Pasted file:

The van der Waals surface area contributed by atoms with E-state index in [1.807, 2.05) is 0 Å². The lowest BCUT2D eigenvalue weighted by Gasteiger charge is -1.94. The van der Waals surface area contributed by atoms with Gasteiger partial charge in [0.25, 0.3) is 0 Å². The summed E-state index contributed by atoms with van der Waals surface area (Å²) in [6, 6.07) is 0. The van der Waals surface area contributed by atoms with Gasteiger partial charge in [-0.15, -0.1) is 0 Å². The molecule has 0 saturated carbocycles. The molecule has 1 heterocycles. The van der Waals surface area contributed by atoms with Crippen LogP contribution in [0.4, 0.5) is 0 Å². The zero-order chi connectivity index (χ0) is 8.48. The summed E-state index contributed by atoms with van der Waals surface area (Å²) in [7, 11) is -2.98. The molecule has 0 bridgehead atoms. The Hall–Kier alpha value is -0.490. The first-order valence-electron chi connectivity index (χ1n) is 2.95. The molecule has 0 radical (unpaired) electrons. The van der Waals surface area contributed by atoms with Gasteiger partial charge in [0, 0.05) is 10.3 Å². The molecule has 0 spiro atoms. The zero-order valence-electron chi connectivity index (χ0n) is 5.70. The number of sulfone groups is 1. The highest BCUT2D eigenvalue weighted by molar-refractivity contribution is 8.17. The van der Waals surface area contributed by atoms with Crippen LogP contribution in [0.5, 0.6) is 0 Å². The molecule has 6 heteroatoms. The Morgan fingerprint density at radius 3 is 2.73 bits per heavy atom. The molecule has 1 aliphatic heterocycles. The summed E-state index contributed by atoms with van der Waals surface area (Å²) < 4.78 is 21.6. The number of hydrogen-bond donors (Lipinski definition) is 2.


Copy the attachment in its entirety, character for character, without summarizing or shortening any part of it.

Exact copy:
The van der Waals surface area contributed by atoms with E-state index in [1.807, 2.05) is 0 Å². The lowest BCUT2D eigenvalue weighted by Gasteiger charge is -1.94. The van der Waals surface area contributed by atoms with Gasteiger partial charge in [0.25, 0.3) is 0 Å². The summed E-state index contributed by atoms with van der Waals surface area (Å²) in [6, 6.07) is 0. The van der Waals surface area contributed by atoms with Gasteiger partial charge in [-0.15, -0.1) is 0 Å². The molecule has 0 saturated carbocycles. The molecule has 1 heterocycles. The van der Waals surface area contributed by atoms with Crippen LogP contribution in [0.4, 0.5) is 0 Å². The zero-order chi connectivity index (χ0) is 8.48. The summed E-state index contributed by atoms with van der Waals surface area (Å²) in [7, 11) is -2.98. The molecule has 0 bridgehead atoms. The Hall–Kier alpha value is -0.490. The first-order valence-electron chi connectivity index (χ1n) is 2.95. The molecule has 0 radical (unpaired) electrons. The van der Waals surface area contributed by atoms with Gasteiger partial charge in [0, 0.05) is 10.3 Å². The molecule has 0 spiro atoms. The zero-order valence-electron chi connectivity index (χ0n) is 5.70. The number of sulfone groups is 1. The highest BCUT2D eigenvalue weighted by molar-refractivity contribution is 8.17. The van der Waals surface area contributed by atoms with Crippen LogP contribution in [0.5, 0.6) is 0 Å². The molecule has 6 heteroatoms. The Morgan fingerprint density at radius 3 is 2.73 bits per heavy atom. The molecule has 1 aliphatic heterocycles. The summed E-state index contributed by atoms with van der Waals surface area (Å²) < 4.78 is 21.6. The number of hydrogen-bond donors (Lipinski definition) is 2.